Skip to main content
Words of Life

Chosen To Tell

By Laura Story November 1, 2015 Words of Life

We all have things we’d rather keep hidden. For me, it was my doubts and fears. I didn’t want people – especially the church people – to know I didn’t have all the answers. When I was in the midst of my unresolvable brokenness, the last thing I wanted to do was stand on a stage and tell people my story. How could I give them hope when I didn’t have a happy ending? How could I inspire them when I felt alone and without answers? How could I encourage them to come and meet Jesus when there were days I wasn’t sure I wanted to meet with him myself?

It was clear God was calling me to tell my story, but why? And to whom? Wasn’t there someone else who would make a better ambassador for him? Someone with a happy ending to their trials?

It was hard for me to imagine how God could use my broken life story.

Has God ever asked you to do something you knew you couldn’t do? Or maybe you felt you were the wrong person to do it? Maybe he wanted you to share your story, but you felt your past was too tainted to be used by holy God. You didn’t have the knowledge, the training, or even the courage to do what he asked you to do.

Surely God made a mistake when he wanted to use you! There are so many more qualified people he could have chosen instead.

That’s how I felt when God was calling me to tell my story. A story without an ending. A story, not of hope but of being held by him during my hopelessness. I wasn’t the best person for the job. I didn’t have all the perky, inspiring anecdotes so many Christian leaders had. Why would he want me?

In John 4 there is a story about a Samaritan woman getting water from a well. The Samaritans didn’t get along with the Jews or the Gentiles, so this woman had been set up for failure since birth. Finding her at the well at midday meant something else was wrong. Respectable women came in the morning.

Then Jesus entered the scene. Through their conversation, we learn that this woman had had five husbands and was currently living with a man she was not married to. Her family was broken. Her heart was shattered. Her past was very checkered. But this was a divine appointment created by God, and Jesus told her that he was the Messiah.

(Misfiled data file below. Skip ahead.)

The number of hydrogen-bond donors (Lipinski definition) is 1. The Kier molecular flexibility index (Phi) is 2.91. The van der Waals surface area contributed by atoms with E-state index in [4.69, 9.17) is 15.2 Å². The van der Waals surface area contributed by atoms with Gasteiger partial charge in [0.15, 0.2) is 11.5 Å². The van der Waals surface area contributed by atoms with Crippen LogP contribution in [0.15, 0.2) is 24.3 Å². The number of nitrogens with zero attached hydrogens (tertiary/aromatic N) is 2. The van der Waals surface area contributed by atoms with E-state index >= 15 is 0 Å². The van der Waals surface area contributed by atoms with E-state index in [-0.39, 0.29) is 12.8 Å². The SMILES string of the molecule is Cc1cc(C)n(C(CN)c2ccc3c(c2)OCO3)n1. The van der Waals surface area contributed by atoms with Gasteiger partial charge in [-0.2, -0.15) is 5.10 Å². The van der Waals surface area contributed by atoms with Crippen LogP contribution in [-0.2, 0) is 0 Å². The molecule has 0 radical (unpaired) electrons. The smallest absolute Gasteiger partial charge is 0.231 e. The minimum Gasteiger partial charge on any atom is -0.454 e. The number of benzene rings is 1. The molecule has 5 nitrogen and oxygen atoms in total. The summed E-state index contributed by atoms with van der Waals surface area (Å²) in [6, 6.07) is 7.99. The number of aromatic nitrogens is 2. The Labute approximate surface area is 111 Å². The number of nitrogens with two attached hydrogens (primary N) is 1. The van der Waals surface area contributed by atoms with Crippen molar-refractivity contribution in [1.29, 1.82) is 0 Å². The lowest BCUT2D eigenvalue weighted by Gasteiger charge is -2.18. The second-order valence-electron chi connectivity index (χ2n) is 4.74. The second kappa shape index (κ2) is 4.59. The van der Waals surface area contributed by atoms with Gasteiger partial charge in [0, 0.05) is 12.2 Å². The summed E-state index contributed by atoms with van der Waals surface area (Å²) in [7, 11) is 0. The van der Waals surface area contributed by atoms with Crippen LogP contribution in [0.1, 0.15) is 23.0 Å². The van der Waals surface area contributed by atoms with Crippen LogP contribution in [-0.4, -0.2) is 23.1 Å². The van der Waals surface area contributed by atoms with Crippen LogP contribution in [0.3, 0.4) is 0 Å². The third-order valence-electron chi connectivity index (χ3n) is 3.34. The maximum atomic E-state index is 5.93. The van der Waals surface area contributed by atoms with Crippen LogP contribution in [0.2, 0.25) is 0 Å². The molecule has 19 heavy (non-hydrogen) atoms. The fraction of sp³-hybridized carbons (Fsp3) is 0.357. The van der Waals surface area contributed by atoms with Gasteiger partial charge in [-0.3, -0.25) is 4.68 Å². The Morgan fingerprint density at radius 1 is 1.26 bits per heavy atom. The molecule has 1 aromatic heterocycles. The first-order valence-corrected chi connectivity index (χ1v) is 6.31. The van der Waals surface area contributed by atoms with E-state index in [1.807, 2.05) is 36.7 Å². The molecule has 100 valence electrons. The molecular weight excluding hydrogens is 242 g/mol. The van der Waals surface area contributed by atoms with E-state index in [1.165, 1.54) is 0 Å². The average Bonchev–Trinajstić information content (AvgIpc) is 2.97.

Why not the disciples?

Why the Samaritan woman?

To the rest of us, she looks like the wrong choice. A bad plan. A mistake. Why would Jesus choose her to be the first? Why did he choose her?

The disciples entered to see Jesus talking to the outcast, but before anyone could react, the Samaritan woman used their arrival to make her exit.

Then, leaving her water jar, the woman went back to the town and said to the people, “Come, see a man who told me everything I ever did. Could this be the Messiah?” (John 4:28-29)

How did she get the courage to go? What would those townspeople do to her when she got there? Would they stone her? Would they laugh at her? Would they avoid her at all costs?

What would you say to them? “Hey, I was hanging out by the well when this strange guy…”

Can’t you just hear the crowd erupt in laughter when she told them she was talking to yet another guy? And a Jewish rabbi at that. “And oh, by the way, this guy thinks he’s the Messiah, and I kind of think so too.”

I imagine the crowd chuckling before turning their backs on her. They knew that no Jewish rabbi in his right mind would have been caught talking to such a sinful woman. I envision the crowd getting angry and throwing things at her — chicken bones, fruit peels, maybe the pigs’ food.

But something in the way she said what she said, or did what she did, got them to take notice. They listened to her. And they believed her. John tells us they first came to know Jesus because of her. “Many of the Samaritans from that town believed in him because of the woman’s testimony, ‘He told me everything I ever did'” (John 4:9).

She used her story to win them to Jesus? Her broken story?

Yes. That’s exactly what Jesus wanted. And that’s why she was the divine appointment at the well, set by the Father, kept by the Son. While we can’t understand why he chose her, we can get an idea from an earlier verse. Since Jesus was a Jewish rabbi and he and his disciples were devout Jews, the eastern route would have been the expected path for them to take on their way to Galilee. Instead, Jesus chose to go directly through Samaria. In fact, John wrote that Jesus and his disciples had to go through Samaria (John 4:4). The Greek word for “had to” suggests a moral obligation or a constraint that arises from a divine appointment. In other words, John was telling us that Jesus was ordained to do this by the Father – it was a divine appointment set up by God.

Jesus crossed religious, racial, social, cultural, and gender divides to meet with the Samaritan woman. To reveal her sin and pain, to love her more deeply than any man she’d ever known, and to show the fullness of his grace.

Jesus goes out of his way to meet up with the hurting, the marginalized, and the broken. What makes us think he wouldn’t do the same for us?

And why wouldn’t he want us to tell others the story of what he’s done for us, even if it’s an unfinished and broken story? If we are willing to let him use our story, our whole broken story – not the sanitized, social-media-filtered version we want to share – our stories can be used to spread his unconditional love and to reveal his astounding grace to our community.


Laura Story appears this Thursday on LIFE TODAY. Taken from When God Doesn’t Fix It by Laura Story. Copyright ©2015 by Laura Story. Used by permission of  W Publishing Group, an imprint of Thomas Nelson.

Life Updates

Sign up to stay in touch with LIFE Outreach International